Credit: Mary Ann Liebert, Inc., publishers

A new study demonstrates that non-blood cell forming stem cells present in human bone marrow play an important role in maintaining the hematopoietic microenvironment, and these stromal cells appear to retain full self-renewal potential after primary and secondary transplantations, according to an article published in Stem Cells and Development.

In the article "Human Non-Hematopoietic CD271pos/CD140alow/neg Bone Marrow Stroma Cells Fulfill Stringent Stem Cell Criteria in Serial Transplantations," the stromal (BMSCs) were shown to have the signature characteristics of self-renewing stem cells capable of differentiating into many different types of skeletal cell lines. Coauthors Roshanak Ghazanfari, Hongzhe Li, Dimitra Zacharaki, Hooi Ching Lim, and Stefan Scheding, University of Lund and Skane University Hospital, Lund, Sweden, provided the first demonstration of the self-renewal and differential potential of human BMSCs in a serial transplantation experiment performed in mice.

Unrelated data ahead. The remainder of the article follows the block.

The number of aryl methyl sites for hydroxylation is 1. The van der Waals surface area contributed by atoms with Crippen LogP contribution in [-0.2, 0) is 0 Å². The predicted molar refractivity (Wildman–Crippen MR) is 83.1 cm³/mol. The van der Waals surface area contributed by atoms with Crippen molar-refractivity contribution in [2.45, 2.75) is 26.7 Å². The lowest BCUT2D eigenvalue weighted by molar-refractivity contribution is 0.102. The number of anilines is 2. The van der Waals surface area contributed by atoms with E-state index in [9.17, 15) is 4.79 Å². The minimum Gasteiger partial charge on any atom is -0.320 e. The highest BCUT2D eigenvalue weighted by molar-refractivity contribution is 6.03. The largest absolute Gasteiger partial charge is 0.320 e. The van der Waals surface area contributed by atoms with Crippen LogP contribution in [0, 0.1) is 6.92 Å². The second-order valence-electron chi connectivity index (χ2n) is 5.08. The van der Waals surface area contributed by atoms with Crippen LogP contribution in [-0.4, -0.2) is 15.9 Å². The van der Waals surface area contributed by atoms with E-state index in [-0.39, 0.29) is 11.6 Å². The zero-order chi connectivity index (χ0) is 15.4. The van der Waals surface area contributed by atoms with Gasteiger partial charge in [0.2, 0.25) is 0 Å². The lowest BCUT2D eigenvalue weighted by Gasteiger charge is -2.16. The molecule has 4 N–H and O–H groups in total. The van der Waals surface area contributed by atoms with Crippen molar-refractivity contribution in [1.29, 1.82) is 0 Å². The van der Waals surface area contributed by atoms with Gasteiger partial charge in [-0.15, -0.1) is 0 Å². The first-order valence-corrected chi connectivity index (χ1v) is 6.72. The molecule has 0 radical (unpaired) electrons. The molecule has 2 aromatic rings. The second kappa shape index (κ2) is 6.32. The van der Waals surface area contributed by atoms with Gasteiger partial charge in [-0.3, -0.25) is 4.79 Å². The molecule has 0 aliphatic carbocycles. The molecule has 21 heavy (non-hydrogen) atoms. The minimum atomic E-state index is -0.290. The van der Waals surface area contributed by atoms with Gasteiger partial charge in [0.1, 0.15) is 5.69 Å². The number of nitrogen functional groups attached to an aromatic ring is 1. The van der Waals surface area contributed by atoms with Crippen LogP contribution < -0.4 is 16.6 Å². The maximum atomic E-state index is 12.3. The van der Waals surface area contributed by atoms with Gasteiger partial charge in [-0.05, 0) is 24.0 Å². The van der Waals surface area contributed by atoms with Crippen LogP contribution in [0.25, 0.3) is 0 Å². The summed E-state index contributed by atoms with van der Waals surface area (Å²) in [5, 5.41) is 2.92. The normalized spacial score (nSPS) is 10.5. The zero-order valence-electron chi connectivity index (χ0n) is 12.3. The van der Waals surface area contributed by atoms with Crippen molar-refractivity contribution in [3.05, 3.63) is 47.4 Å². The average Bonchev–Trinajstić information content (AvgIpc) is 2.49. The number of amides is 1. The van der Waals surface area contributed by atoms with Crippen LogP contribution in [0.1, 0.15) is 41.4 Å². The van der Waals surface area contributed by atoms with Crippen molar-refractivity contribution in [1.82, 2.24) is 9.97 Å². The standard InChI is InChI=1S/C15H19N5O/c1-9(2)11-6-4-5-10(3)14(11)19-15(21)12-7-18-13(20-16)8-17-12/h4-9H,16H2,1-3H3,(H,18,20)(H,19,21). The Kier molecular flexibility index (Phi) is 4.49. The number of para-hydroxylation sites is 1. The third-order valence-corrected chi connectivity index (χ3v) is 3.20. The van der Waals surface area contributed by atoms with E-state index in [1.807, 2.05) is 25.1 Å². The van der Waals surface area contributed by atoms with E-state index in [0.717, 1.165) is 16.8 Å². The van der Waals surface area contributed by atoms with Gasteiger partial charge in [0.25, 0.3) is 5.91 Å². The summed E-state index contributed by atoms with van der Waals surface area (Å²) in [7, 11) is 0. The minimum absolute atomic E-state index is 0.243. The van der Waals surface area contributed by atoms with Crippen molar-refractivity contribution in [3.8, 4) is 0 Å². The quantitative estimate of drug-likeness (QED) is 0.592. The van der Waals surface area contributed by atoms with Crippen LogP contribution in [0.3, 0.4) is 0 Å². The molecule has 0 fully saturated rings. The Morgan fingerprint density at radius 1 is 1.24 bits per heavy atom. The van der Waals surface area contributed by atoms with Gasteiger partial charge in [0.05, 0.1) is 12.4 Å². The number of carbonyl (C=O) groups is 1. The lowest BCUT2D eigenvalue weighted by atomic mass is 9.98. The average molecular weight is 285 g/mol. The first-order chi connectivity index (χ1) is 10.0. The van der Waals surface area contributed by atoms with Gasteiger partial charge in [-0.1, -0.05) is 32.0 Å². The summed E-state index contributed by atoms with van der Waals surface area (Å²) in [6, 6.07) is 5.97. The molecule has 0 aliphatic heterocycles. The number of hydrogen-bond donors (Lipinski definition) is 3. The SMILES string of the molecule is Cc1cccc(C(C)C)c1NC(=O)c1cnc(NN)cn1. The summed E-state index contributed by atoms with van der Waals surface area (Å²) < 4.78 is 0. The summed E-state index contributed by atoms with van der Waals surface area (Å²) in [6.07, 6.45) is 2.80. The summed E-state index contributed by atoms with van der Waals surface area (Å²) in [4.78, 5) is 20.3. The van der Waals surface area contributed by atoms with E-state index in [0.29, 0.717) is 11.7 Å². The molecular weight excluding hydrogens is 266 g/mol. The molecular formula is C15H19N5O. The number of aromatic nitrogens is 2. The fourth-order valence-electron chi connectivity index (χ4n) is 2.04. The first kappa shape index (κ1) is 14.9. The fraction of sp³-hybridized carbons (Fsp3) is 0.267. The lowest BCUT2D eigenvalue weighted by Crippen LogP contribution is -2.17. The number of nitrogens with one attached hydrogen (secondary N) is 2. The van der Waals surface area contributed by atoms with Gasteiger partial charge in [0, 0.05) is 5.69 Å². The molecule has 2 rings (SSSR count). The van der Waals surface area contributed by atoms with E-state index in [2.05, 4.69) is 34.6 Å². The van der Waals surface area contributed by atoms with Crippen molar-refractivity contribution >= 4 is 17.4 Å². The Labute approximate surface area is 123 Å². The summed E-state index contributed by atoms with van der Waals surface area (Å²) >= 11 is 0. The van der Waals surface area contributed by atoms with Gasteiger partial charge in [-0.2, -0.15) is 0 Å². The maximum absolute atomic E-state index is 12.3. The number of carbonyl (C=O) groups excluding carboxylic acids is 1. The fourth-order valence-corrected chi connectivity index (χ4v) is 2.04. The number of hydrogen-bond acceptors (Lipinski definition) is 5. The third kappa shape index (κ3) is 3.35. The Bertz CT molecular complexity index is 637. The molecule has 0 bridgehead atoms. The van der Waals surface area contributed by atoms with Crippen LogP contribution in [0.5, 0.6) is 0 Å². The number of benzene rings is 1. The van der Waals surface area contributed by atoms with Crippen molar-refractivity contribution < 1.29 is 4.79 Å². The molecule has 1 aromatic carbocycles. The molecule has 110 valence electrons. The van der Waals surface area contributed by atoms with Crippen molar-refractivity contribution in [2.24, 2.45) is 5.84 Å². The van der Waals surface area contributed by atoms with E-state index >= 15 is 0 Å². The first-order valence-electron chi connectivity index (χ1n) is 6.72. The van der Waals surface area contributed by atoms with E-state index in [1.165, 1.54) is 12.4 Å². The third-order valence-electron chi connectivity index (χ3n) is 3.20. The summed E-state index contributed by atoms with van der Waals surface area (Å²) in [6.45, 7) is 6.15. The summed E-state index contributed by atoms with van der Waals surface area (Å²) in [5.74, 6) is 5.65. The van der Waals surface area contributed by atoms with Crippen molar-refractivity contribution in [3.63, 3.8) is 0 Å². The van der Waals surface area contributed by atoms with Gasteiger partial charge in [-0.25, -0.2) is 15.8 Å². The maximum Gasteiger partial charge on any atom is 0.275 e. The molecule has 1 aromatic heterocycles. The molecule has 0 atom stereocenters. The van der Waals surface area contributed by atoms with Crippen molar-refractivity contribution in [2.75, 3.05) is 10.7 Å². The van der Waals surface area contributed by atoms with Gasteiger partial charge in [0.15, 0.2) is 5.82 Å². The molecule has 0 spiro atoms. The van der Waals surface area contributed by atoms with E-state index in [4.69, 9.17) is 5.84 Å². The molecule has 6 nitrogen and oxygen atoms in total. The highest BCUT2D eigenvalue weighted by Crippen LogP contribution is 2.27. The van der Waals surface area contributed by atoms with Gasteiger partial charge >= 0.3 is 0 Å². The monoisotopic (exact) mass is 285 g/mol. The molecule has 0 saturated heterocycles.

"This elegant paper employs a unique profile and groundbreaking techniques to demonstrate that a subfraction of adult BMSCs fulfill stem cell criteria in serial transplantations," says Editor-in-Chief Graham C. Parker, PhD, The Carman and Ann Adams Department of Pediatrics, Wayne State University School of Medicine, Detroit, MI.

More information: Roshanak Ghazanfari et al, Human Non-Hematopoietic CD271/CD140aBone Marrow Stroma Cells Fulfill Stringent Stem Cell Criteria in Serial Transplantations, Stem Cells and Development (2016). DOI: 10.1089/scd.2016.0169

Journal information: Stem Cells and Development